[pawr-ker, pohr-] /ˈpɔr kər, ˈpoʊr-/
a pig, especially one being fattened for its meat.
a pig, esp a young one weighing between 40 and 67 kg, fattened to provide meat such as pork chops
1650s, “young hog fattened for food,” from pork (n.). Meaning “fat person” is from 1892.
An overweight person: porkers in line at McDonald’s
[pawrk-fish, pohrk-] /ˈpɔrkˌfɪʃ, ˈpoʊrk-/ noun, plural porkfishes (especially collectively) porkfish. 1. a black and gold grunt, Anisotremus virginicus, of West Indian waters.
- Pork out
verb phrase To eat overheartily; overeat; pig out: We were porking out on three sweet rolls (1980s+ Students)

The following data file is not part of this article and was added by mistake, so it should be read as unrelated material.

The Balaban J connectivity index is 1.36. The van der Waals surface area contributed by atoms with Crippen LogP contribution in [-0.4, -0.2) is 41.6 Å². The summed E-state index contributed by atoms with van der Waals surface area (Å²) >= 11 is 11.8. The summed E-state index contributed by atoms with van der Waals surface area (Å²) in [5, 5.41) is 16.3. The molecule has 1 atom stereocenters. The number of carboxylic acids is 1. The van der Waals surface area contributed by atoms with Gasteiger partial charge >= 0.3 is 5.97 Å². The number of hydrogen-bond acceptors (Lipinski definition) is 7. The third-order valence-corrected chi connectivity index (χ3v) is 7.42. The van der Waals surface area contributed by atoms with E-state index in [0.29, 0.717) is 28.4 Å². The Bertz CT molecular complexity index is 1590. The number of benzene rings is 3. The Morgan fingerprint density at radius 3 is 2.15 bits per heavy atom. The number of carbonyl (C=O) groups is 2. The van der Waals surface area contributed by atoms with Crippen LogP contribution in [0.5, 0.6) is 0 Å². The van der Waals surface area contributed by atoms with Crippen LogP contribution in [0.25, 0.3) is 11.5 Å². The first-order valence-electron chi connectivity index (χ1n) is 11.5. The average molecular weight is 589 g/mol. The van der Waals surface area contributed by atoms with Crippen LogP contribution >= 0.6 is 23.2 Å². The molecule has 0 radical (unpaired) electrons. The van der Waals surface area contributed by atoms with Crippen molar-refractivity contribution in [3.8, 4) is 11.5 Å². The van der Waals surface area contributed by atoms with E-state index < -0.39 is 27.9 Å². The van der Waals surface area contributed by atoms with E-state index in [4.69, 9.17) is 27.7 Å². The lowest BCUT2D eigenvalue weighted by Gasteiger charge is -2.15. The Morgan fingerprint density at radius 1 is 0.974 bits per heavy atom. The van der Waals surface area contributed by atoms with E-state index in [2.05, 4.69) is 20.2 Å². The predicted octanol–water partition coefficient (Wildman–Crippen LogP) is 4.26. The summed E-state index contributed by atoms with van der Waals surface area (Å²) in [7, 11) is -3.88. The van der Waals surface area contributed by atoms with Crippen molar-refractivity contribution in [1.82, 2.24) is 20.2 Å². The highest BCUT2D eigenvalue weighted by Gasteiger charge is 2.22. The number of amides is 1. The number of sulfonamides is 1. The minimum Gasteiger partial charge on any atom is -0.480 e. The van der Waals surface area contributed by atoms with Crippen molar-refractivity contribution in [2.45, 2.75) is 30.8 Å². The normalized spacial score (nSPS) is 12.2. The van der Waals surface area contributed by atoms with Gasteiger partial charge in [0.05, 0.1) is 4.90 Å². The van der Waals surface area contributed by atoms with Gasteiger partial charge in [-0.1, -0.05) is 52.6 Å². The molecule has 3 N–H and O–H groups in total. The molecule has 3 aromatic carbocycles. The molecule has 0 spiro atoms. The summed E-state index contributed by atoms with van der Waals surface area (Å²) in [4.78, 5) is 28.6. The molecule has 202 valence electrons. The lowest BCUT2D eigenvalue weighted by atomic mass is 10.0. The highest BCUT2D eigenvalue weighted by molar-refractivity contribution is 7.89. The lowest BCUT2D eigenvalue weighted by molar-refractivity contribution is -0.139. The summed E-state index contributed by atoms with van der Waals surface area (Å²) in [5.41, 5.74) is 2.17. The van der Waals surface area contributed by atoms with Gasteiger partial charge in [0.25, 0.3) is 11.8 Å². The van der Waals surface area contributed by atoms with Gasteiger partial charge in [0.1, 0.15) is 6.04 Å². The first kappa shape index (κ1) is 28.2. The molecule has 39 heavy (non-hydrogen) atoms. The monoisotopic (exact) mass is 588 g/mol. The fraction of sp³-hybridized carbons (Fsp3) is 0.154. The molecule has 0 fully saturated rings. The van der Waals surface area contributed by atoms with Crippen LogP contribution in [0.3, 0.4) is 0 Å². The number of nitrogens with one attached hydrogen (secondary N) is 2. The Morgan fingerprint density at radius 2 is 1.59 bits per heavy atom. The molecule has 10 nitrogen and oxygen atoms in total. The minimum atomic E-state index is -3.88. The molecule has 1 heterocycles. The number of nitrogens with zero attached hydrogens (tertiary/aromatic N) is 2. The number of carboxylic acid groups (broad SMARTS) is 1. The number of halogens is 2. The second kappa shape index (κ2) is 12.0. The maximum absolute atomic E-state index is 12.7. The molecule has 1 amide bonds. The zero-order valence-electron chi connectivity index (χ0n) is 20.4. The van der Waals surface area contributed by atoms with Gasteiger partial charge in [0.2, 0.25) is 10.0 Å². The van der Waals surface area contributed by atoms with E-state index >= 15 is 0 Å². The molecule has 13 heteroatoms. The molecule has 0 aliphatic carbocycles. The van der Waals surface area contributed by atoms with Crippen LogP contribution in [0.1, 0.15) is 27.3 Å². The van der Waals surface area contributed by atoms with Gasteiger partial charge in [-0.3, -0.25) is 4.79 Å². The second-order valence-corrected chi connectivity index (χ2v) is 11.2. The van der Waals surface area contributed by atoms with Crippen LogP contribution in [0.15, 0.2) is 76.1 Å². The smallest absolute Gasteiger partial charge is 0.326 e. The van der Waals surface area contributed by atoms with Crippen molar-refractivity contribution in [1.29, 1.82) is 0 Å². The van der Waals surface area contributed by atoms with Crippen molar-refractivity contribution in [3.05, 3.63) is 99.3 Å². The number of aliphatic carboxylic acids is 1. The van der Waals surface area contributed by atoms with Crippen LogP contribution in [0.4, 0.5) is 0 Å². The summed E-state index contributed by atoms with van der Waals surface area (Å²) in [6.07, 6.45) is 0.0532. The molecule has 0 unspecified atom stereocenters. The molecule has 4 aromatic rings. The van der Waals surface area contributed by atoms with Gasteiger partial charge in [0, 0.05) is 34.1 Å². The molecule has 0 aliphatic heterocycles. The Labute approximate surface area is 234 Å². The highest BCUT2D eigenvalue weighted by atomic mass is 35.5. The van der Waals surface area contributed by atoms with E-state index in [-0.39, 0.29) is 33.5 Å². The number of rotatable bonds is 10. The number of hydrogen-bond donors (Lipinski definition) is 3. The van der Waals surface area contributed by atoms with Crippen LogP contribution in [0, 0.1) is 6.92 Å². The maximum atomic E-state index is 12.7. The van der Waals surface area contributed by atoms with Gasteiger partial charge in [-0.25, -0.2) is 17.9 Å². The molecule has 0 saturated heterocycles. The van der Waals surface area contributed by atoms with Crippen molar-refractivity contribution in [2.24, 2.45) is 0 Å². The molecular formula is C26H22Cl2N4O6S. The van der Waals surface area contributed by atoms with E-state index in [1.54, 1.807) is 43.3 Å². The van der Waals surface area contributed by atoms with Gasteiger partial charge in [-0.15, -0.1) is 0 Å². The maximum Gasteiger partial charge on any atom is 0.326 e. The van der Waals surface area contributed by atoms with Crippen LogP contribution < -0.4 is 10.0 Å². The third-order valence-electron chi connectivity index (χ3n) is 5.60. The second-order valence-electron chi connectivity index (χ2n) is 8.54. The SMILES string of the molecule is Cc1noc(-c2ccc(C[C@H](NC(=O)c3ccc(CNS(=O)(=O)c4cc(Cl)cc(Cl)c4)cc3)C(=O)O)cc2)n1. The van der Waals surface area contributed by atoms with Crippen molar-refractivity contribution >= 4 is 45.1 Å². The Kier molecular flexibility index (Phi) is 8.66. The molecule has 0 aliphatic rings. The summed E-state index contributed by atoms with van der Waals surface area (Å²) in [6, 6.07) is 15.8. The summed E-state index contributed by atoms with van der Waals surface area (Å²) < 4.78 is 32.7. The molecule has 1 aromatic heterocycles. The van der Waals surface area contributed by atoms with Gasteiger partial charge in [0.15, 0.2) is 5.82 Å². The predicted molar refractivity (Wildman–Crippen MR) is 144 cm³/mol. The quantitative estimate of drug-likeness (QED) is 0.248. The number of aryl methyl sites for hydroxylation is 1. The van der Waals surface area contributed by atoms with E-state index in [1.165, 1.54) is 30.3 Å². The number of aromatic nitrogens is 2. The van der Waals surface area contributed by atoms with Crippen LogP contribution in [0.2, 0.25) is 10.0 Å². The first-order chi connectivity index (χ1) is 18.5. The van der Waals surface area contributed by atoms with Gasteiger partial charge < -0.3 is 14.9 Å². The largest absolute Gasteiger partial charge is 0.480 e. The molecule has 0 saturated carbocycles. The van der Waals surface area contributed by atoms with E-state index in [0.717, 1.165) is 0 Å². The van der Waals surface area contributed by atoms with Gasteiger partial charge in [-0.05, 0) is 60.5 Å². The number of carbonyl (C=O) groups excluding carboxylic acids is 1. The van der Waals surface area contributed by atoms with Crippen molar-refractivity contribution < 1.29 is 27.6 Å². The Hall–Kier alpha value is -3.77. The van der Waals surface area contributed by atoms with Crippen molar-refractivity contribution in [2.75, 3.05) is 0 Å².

[pawrk-pahy, pohrk-] /ˈpɔrkˌpaɪ, ˈpoʊrk-/ noun 1. a snap-brimmed hat with a round, flat crown, usually made of felt.
[pop-yuh-luh s] /ˈpɒp yə ləs/ noun 1. the common people of a community, nation, etc., as distinguished from the higher classes. 2. all the inhabitants of a place; population. /ˈpɒpjʊləs/ noun (sometimes functioning as pl) 1. the inhabitants of an area 2. the common people; masses n. 1570s, from Middle French populace (16c.), from Italian […]